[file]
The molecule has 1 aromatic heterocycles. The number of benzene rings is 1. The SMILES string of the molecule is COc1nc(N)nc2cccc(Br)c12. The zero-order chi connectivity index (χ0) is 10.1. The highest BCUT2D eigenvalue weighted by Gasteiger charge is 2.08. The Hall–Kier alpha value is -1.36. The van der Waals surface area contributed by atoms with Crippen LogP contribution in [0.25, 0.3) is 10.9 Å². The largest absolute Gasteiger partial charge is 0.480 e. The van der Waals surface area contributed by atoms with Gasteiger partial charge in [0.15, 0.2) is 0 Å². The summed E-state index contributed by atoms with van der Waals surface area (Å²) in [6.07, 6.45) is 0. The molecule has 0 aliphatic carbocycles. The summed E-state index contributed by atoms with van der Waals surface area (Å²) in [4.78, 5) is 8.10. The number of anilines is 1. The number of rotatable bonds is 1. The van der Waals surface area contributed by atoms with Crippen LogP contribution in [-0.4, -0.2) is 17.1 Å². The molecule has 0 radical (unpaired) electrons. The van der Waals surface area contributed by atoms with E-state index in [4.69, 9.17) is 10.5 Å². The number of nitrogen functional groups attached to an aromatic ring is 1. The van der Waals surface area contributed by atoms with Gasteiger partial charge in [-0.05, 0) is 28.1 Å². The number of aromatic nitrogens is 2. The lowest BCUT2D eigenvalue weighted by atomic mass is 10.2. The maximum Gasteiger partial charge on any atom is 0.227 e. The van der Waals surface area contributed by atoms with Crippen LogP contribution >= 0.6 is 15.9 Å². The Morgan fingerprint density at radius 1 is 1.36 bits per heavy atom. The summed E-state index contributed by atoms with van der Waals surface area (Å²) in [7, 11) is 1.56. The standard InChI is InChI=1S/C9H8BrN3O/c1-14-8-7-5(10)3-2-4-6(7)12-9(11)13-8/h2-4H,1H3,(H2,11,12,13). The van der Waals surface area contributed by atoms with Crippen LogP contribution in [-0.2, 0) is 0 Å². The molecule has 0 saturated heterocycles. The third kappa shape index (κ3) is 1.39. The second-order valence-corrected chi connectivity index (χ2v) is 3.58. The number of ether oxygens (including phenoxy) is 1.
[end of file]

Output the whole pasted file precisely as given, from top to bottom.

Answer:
The molecule has 1 aromatic heterocycles. The number of benzene rings is 1. The SMILES string of the molecule is COc1nc(N)nc2cccc(Br)c12. The zero-order chi connectivity index (χ0) is 10.1. The highest BCUT2D eigenvalue weighted by Gasteiger charge is 2.08. The Hall–Kier alpha value is -1.36. The van der Waals surface area contributed by atoms with Crippen LogP contribution in [0.25, 0.3) is 10.9 Å². The largest absolute Gasteiger partial charge is 0.480 e. The van der Waals surface area contributed by atoms with Gasteiger partial charge in [0.15, 0.2) is 0 Å². The summed E-state index contributed by atoms with van der Waals surface area (Å²) in [6.07, 6.45) is 0. The molecule has 0 aliphatic carbocycles. The summed E-state index contributed by atoms with van der Waals surface area (Å²) in [4.78, 5) is 8.10. The number of anilines is 1. The number of rotatable bonds is 1. The van der Waals surface area contributed by atoms with Crippen LogP contribution in [-0.4, -0.2) is 17.1 Å². The molecule has 0 radical (unpaired) electrons. The van der Waals surface area contributed by atoms with E-state index in [4.69, 9.17) is 10.5 Å². The number of nitrogen functional groups attached to an aromatic ring is 1. The van der Waals surface area contributed by atoms with Gasteiger partial charge in [-0.05, 0) is 28.1 Å². The number of aromatic nitrogens is 2. The lowest BCUT2D eigenvalue weighted by atomic mass is 10.2. The maximum Gasteiger partial charge on any atom is 0.227 e. The van der Waals surface area contributed by atoms with Crippen LogP contribution >= 0.6 is 15.9 Å². The Morgan fingerprint density at radius 1 is 1.36 bits per heavy atom. The summed E-state index contributed by atoms with van der Waals surface area (Å²) in [7, 11) is 1.56. The standard InChI is InChI=1S/C9H8BrN3O/c1-14-8-7-5(10)3-2-4-6(7)12-9(11)13-8/h2-4H,1H3,(H2,11,12,13). The van der Waals surface area contributed by atoms with Crippen LogP contribution in [-0.2, 0) is 0 Å². The molecule has 0 saturated heterocycles. The third kappa shape index (κ3) is 1.39. The second-order valence-corrected chi connectivity index (χ2v) is 3.58. The number of ether oxygens (including phenoxy) is 1.